NEW GIFT TO THE KEATS-SHELLEY HOUSE TO BE DISPLAYED FROM DECEMBER 2013

November 25, 2013

When the museum was first opened in 1909, many of the manuscripts and artifacts on display had been donated by kind benefactors.  Although auction has now become the main way that museums are able to gain additional pieces, thanks to the generosity of Lord Abinger, the Keats-Shelley House is delighted to add an exceptional piece to its collection: a substantial tress of Shelley’s hair from his childhood.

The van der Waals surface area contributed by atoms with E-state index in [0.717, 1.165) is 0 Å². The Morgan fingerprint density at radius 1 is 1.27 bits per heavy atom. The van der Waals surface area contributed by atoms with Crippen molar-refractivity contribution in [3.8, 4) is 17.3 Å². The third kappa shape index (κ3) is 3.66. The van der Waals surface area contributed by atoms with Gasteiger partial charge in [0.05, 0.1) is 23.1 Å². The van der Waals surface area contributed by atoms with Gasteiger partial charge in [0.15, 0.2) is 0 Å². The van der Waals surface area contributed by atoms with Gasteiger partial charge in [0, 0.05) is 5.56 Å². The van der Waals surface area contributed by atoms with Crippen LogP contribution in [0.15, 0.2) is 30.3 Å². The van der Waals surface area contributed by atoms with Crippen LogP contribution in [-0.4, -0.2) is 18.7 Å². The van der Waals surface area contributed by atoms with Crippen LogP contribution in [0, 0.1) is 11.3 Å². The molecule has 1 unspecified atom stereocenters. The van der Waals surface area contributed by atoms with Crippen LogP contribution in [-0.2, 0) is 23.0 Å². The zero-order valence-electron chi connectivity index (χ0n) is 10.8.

In the nineteenth century when Shelley was growing up, children’s hair was rarely cut before the age of four or five, at which point boys started to look different from girls. There is a miniature of Shelley before his first haircut by duc de Montpensier (and a copy by Eaton) in Oxford’s Bodleian Libraries. Such long locks were kept as good luck charms, which is why these amazing tresses survive.  As adults, preserving the hair of loved or admired ones was also popular, hence why the museum also has small locks of Keats, Shelley, Leigh Hunt, Elizabeth Barrett-Browning and John Milton’s hair.